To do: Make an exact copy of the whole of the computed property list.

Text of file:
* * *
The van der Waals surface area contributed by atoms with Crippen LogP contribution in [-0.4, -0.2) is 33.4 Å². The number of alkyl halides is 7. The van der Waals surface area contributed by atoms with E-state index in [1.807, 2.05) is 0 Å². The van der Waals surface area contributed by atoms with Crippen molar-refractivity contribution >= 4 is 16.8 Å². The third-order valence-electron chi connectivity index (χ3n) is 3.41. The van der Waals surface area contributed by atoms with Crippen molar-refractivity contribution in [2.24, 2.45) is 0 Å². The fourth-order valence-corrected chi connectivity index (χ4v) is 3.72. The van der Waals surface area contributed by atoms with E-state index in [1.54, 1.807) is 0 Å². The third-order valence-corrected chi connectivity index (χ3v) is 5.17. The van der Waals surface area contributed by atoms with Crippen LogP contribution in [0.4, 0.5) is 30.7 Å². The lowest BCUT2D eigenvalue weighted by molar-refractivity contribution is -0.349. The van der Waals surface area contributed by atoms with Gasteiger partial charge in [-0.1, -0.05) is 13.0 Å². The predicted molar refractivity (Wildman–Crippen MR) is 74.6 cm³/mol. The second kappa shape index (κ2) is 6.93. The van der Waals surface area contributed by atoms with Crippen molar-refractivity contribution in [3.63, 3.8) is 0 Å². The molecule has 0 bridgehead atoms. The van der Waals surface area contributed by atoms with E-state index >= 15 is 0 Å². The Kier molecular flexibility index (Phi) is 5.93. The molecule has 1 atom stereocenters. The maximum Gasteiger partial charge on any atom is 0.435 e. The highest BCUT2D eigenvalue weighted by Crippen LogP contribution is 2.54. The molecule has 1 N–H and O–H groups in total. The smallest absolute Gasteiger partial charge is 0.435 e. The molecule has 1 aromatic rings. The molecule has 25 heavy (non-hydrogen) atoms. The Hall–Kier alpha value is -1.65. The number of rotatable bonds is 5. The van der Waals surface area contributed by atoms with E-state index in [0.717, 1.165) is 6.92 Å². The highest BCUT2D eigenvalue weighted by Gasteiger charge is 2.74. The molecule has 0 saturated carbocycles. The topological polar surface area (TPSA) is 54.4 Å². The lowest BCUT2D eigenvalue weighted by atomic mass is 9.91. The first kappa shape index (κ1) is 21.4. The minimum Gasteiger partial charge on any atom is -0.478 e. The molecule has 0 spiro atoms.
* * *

The van der Waals surface area contributed by atoms with Crippen LogP contribution in [-0.4, -0.2) is 33.4 Å². The number of alkyl halides is 7. The van der Waals surface area contributed by atoms with E-state index in [1.807, 2.05) is 0 Å². The van der Waals surface area contributed by atoms with Crippen molar-refractivity contribution >= 4 is 16.8 Å². The third-order valence-electron chi connectivity index (χ3n) is 3.41. The van der Waals surface area contributed by atoms with Crippen molar-refractivity contribution in [2.24, 2.45) is 0 Å². The fourth-order valence-corrected chi connectivity index (χ4v) is 3.72. The van der Waals surface area contributed by atoms with E-state index in [1.54, 1.807) is 0 Å². The third-order valence-corrected chi connectivity index (χ3v) is 5.17. The van der Waals surface area contributed by atoms with Crippen LogP contribution in [0.4, 0.5) is 30.7 Å². The lowest BCUT2D eigenvalue weighted by molar-refractivity contribution is -0.349. The van der Waals surface area contributed by atoms with Gasteiger partial charge in [-0.1, -0.05) is 13.0 Å². The predicted molar refractivity (Wildman–Crippen MR) is 74.6 cm³/mol. The second kappa shape index (κ2) is 6.93. The van der Waals surface area contributed by atoms with Crippen molar-refractivity contribution in [3.63, 3.8) is 0 Å². The molecule has 0 bridgehead atoms. The van der Waals surface area contributed by atoms with E-state index >= 15 is 0 Å². The Kier molecular flexibility index (Phi) is 5.93. The molecule has 1 atom stereocenters. The maximum Gasteiger partial charge on any atom is 0.435 e. The highest BCUT2D eigenvalue weighted by Crippen LogP contribution is 2.54. The molecule has 1 N–H and O–H groups in total. The smallest absolute Gasteiger partial charge is 0.435 e. The molecule has 1 aromatic rings. The molecule has 25 heavy (non-hydrogen) atoms. The Hall–Kier alpha value is -1.65. The number of rotatable bonds is 5. The van der Waals surface area contributed by atoms with E-state index in [0.717, 1.165) is 6.92 Å². The highest BCUT2D eigenvalue weighted by Gasteiger charge is 2.74. The molecule has 0 saturated carbocycles. The topological polar surface area (TPSA) is 54.4 Å². The lowest BCUT2D eigenvalue weighted by atomic mass is 9.91. The first kappa shape index (κ1) is 21.4. The minimum Gasteiger partial charge on any atom is -0.478 e. The molecule has 0 spiro atoms.